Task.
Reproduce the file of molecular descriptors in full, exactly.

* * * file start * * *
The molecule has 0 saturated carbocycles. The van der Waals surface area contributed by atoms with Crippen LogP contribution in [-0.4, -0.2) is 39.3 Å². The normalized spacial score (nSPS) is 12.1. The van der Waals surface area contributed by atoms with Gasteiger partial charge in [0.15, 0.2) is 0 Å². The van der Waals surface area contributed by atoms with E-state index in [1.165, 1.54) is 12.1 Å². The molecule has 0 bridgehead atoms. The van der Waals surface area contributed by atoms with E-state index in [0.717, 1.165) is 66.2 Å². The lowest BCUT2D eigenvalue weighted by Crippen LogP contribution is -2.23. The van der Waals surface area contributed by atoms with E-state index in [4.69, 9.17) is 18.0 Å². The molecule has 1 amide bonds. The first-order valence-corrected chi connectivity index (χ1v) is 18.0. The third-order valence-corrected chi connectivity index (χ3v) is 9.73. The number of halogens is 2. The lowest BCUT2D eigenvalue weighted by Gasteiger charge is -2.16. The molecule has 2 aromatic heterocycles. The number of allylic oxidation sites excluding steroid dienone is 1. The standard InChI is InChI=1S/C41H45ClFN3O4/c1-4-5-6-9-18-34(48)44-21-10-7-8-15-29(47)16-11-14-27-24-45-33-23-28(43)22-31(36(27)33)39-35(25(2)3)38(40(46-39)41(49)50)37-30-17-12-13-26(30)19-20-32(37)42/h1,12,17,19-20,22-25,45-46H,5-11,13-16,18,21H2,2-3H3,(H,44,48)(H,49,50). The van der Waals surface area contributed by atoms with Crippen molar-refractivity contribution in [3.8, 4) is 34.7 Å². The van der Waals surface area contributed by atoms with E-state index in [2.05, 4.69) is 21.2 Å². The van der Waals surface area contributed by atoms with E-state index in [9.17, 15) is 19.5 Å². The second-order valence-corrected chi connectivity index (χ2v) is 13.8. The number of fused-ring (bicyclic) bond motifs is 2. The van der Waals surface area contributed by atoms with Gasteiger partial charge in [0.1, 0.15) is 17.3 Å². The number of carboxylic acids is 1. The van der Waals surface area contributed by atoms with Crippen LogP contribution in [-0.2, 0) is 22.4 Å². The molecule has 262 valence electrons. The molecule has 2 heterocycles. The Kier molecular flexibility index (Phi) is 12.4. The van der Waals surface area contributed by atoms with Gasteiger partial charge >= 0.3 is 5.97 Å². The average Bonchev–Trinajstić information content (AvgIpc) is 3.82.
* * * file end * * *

The molecule has 0 saturated carbocycles. The van der Waals surface area contributed by atoms with Crippen LogP contribution in [-0.4, -0.2) is 39.3 Å². The normalized spacial score (nSPS) is 12.1. The van der Waals surface area contributed by atoms with Gasteiger partial charge in [0.15, 0.2) is 0 Å². The van der Waals surface area contributed by atoms with E-state index in [1.165, 1.54) is 12.1 Å². The molecule has 0 bridgehead atoms. The van der Waals surface area contributed by atoms with E-state index in [0.717, 1.165) is 66.2 Å². The lowest BCUT2D eigenvalue weighted by Crippen LogP contribution is -2.23. The van der Waals surface area contributed by atoms with E-state index in [4.69, 9.17) is 18.0 Å². The molecule has 1 amide bonds. The first-order valence-corrected chi connectivity index (χ1v) is 18.0. The third-order valence-corrected chi connectivity index (χ3v) is 9.73. The number of halogens is 2. The lowest BCUT2D eigenvalue weighted by Gasteiger charge is -2.16. The molecule has 2 aromatic heterocycles. The number of allylic oxidation sites excluding steroid dienone is 1. The standard InChI is InChI=1S/C41H45ClFN3O4/c1-4-5-6-9-18-34(48)44-21-10-7-8-15-29(47)16-11-14-27-24-45-33-23-28(43)22-31(36(27)33)39-35(25(2)3)38(40(46-39)41(49)50)37-30-17-12-13-26(30)19-20-32(37)42/h1,12,17,19-20,22-25,45-46H,5-11,13-16,18,21H2,2-3H3,(H,44,48)(H,49,50). The van der Waals surface area contributed by atoms with Crippen molar-refractivity contribution in [3.8, 4) is 34.7 Å². The van der Waals surface area contributed by atoms with E-state index in [2.05, 4.69) is 21.2 Å². The van der Waals surface area contributed by atoms with E-state index in [9.17, 15) is 19.5 Å². The second-order valence-corrected chi connectivity index (χ2v) is 13.8. The number of fused-ring (bicyclic) bond motifs is 2. The van der Waals surface area contributed by atoms with Gasteiger partial charge in [0.1, 0.15) is 17.3 Å². The number of carboxylic acids is 1. The van der Waals surface area contributed by atoms with Crippen LogP contribution in [-0.2, 0) is 22.4 Å². The molecule has 262 valence electrons. The molecule has 2 heterocycles. The Kier molecular flexibility index (Phi) is 12.4. The van der Waals surface area contributed by atoms with Gasteiger partial charge >= 0.3 is 5.97 Å². The average Bonchev–Trinajstić information content (AvgIpc) is 3.82.